Last Friday, as had been expected, the five federal departments or quasi-agencies
charged with overseeing the nation's banking system jointly issued "guidance"
to those banks regarding so-called "exotic" or non-traditional
The recent popularity of interest only loans and option payment mortgages has
raised concerns about their danger to homeowners and questions about how well
their intricacies and risks are understood by borrowers. The guidelines also
cautioned lenders to safeguard themselves against undue risk.
The agencies - The Board of Governors of The Federal Reserve System, The
Office of Comptroller of the Currency, the Office of Thrift Supervision, the National
Credit Union Administration, and the Federal Deposit Insurance Corporation - said
in a joint press release that, while products such as these have long been available,
the number of institutions offering them has expanded rapidly and they are being
offered to a wider range of borrowers who might not be able to qualify for traditional
mortgages of the same size.
In testimony before the Senate Banking Committee late last month the Government
Accountability Office estimated that non-traditional mortgages rose from a ten
percent market share to a 30 percent share between
2003 and 2005.
The joint press release from the five agencies states that while some of the
risks concerning regulators are also found in other adjustable rate mortgages,
the agencies' concern is elevated with the interest only and option payment
products because of the lack of principal amortization and the potential for
amortization. Also, institutions are now combining these non-traditional
loans with other features that may compound risk, called "risk layering" such
as making simultaneous second-lien mortgages (blended or piggy-back
loans) and offering low
or no documentation options in which borrowers are allowed to "state" their
income with very little if any verification.
The final guidance - which was put forth in draft form for public comment
some months ago - discusses the importance of managing the potential increased
risk of these products. It suggests several steps that the management of individual
institutions should take:
- Ensure that loan terms and underwriting standards are consistent with
prudent lending practices including analysis of a borrower's ability to
repay the loan.
- Recognize that many non-traditional products, especially when "risk
layered" have never been tested in a stressed environment. Institutions
should take care to insure that capital levels and allowances for loss reflect
the risk of the portfolio.
The agencies also released for comment a set of illustrations for banks. These
are drafts of consumer materials that institutions can voluntarily adopt as their
own to save the investment necessary to create materials from scratch. One illustration
is a sheet with detailed information explaining each loan product and providing
suggested questions that borrowers should ask their lenders such as what the payments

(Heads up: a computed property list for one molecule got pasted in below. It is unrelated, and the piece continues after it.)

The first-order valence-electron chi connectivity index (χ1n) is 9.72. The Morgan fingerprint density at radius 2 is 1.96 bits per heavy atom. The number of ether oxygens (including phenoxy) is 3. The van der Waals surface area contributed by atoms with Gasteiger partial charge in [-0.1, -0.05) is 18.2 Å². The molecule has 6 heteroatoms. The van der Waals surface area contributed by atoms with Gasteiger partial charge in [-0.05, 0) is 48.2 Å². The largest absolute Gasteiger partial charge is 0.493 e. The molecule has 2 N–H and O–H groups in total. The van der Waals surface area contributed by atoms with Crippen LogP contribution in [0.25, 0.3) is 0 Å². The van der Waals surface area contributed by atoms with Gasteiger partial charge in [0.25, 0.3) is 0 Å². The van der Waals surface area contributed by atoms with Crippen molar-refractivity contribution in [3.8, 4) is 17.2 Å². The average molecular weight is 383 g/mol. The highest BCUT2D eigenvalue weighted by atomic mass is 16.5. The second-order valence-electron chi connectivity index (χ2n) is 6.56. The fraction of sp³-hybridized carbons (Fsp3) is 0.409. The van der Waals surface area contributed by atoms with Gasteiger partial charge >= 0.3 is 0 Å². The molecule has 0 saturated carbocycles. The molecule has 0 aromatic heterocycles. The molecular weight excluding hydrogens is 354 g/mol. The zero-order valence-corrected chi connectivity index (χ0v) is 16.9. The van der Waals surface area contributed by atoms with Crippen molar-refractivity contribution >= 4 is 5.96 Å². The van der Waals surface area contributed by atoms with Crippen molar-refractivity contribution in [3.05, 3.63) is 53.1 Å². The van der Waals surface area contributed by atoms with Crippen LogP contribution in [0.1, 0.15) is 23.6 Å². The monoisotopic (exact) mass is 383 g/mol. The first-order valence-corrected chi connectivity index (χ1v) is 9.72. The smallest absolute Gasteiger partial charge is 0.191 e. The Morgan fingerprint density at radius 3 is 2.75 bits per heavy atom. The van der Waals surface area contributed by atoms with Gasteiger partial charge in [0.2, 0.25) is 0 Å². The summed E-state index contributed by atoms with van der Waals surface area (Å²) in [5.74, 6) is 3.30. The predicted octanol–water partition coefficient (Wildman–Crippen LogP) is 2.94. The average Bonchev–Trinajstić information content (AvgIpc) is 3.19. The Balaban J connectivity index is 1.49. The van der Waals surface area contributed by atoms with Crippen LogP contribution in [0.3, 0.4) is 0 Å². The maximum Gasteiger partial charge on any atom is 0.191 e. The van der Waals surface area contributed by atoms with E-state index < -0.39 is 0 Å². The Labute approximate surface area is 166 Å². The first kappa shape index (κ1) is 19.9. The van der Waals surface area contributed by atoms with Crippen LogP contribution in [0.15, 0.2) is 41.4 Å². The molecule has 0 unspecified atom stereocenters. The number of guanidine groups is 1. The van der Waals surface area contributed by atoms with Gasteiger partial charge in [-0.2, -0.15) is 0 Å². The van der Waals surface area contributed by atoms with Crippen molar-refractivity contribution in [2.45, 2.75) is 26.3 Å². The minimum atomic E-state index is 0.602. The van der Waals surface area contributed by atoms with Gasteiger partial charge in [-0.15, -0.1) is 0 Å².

on the loan will be after the end of the interest only or option payment period;
how interest rate increases could affect the monthly payment, and the maximum
amount you could owe on the loan if only minimum payments are made. This illustration
also includes cautions for borrowers about prepayment penalties, No Doc/Low Doc
loans, and home equity lines of credit.
A second illustration puts forth for comparison the payments initially and
through several rate increases of different loan products such as fixed rate,
only, and option
payment loans. The most helpful part of this sheet was an analysis of where
the principal balance of each loan would probably be after five years of payments.
The third proposed illustration was put forward as a possible inclusion in monthly
bills for option payment mortgages. This lists the three choices the borrower
can make that month - principal and interest payment, interest only payment,
or minimal payment and the impact that each choice will have on the principal
The guidance of course applies only to those banks and credit
unions that are subject to federal supervision and not to private lenders. However,
some of the big independent national mortgages companies have recently put in
place their own risk reduction policies.
Not everybody was applauding the new federal guidance. Regina M. Lowrie, Chairman
of the Mortgage Bankers Association (MBA) immediately issued
a press release saying that while MBA believes that the regulators' efforts
were well intentioned, MBA has strong concerns about their practical effects.
Ms. Lowrie stated,"Innovative, nontraditional mortgage products have allowed
more people than ever to explore the possibility of homeownership, contributing
to the nearly 70 percent rate of homeownership. The guidelines propose a one-size-fits-all
underwriting standard that will unnecessarily choke industry innovation and diminish
These products provide an important option for homeowners who have used
them to tap their home's increased equity for home improvements, to pay down debt
and meet education and health care needs. Despite the concerns expressed by some
regarding the increased use of 'nontraditional products,' delinquency and foreclosure
rates remain well within the range of historical norms. Mortgage bankers are in
the business of getting people into homes, and keeping them there. Nobody gains
when a loan is delinquent or a home is foreclosed upon."